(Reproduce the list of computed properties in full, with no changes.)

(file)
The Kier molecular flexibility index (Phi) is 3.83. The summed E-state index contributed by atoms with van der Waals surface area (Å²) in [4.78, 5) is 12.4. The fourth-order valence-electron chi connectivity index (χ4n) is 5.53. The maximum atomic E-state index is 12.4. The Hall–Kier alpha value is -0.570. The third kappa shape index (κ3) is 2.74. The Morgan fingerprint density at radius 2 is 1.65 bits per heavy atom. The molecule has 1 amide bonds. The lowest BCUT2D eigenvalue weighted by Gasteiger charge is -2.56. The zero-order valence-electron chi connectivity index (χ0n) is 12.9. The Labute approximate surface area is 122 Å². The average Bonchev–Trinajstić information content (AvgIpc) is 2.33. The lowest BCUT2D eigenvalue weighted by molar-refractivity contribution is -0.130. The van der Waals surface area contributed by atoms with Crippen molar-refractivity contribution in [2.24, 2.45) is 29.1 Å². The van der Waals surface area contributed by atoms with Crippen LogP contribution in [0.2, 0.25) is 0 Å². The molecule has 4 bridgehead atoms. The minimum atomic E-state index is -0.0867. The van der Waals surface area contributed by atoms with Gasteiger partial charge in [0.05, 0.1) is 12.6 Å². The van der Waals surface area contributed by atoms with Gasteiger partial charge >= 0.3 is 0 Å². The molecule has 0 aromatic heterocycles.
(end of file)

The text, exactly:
The Kier molecular flexibility index (Phi) is 3.83. The summed E-state index contributed by atoms with van der Waals surface area (Å²) in [4.78, 5) is 12.4. The fourth-order valence-electron chi connectivity index (χ4n) is 5.53. The maximum atomic E-state index is 12.4. The Hall–Kier alpha value is -0.570. The third kappa shape index (κ3) is 2.74. The Morgan fingerprint density at radius 2 is 1.65 bits per heavy atom. The molecule has 1 amide bonds. The lowest BCUT2D eigenvalue weighted by Gasteiger charge is -2.56. The zero-order valence-electron chi connectivity index (χ0n) is 12.9. The Labute approximate surface area is 122 Å². The average Bonchev–Trinajstić information content (AvgIpc) is 2.33. The lowest BCUT2D eigenvalue weighted by molar-refractivity contribution is -0.130. The van der Waals surface area contributed by atoms with Crippen molar-refractivity contribution in [2.24, 2.45) is 29.1 Å². The van der Waals surface area contributed by atoms with Crippen LogP contribution in [0.2, 0.25) is 0 Å². The molecule has 4 bridgehead atoms. The minimum atomic E-state index is -0.0867. The van der Waals surface area contributed by atoms with Gasteiger partial charge in [0.05, 0.1) is 12.6 Å². The van der Waals surface area contributed by atoms with Gasteiger partial charge >= 0.3 is 0 Å². The molecule has 0 aromatic heterocycles.